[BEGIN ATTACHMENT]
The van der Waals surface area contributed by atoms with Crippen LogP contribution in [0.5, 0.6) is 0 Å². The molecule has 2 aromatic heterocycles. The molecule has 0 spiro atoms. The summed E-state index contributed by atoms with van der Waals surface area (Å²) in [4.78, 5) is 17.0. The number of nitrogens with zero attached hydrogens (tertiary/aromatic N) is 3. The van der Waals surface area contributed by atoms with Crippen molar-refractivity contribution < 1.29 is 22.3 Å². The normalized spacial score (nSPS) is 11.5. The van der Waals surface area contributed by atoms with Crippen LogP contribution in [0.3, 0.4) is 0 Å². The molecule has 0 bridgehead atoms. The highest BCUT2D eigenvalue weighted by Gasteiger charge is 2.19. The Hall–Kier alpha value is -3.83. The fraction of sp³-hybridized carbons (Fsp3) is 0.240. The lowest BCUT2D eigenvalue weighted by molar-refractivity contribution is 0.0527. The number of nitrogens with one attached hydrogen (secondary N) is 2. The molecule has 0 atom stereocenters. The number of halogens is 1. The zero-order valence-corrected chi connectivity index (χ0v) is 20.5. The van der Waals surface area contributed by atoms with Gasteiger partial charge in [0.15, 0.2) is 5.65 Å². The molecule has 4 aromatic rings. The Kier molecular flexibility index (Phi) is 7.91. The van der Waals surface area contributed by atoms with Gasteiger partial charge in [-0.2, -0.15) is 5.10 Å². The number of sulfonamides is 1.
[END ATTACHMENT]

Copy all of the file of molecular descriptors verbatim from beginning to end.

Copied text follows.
The van der Waals surface area contributed by atoms with Crippen LogP contribution in [0.5, 0.6) is 0 Å². The molecule has 2 aromatic heterocycles. The molecule has 0 spiro atoms. The summed E-state index contributed by atoms with van der Waals surface area (Å²) in [4.78, 5) is 17.0. The number of nitrogens with zero attached hydrogens (tertiary/aromatic N) is 3. The van der Waals surface area contributed by atoms with Crippen molar-refractivity contribution < 1.29 is 22.3 Å². The normalized spacial score (nSPS) is 11.5. The van der Waals surface area contributed by atoms with Crippen LogP contribution in [0.3, 0.4) is 0 Å². The molecule has 0 bridgehead atoms. The highest BCUT2D eigenvalue weighted by Gasteiger charge is 2.19. The Hall–Kier alpha value is -3.83. The fraction of sp³-hybridized carbons (Fsp3) is 0.240. The lowest BCUT2D eigenvalue weighted by molar-refractivity contribution is 0.0527. The number of nitrogens with one attached hydrogen (secondary N) is 2. The molecule has 0 atom stereocenters. The number of halogens is 1. The zero-order valence-corrected chi connectivity index (χ0v) is 20.5. The van der Waals surface area contributed by atoms with Gasteiger partial charge in [0.15, 0.2) is 5.65 Å². The molecule has 4 aromatic rings. The Kier molecular flexibility index (Phi) is 7.91. The van der Waals surface area contributed by atoms with Gasteiger partial charge in [-0.2, -0.15) is 5.10 Å². The number of sulfonamides is 1.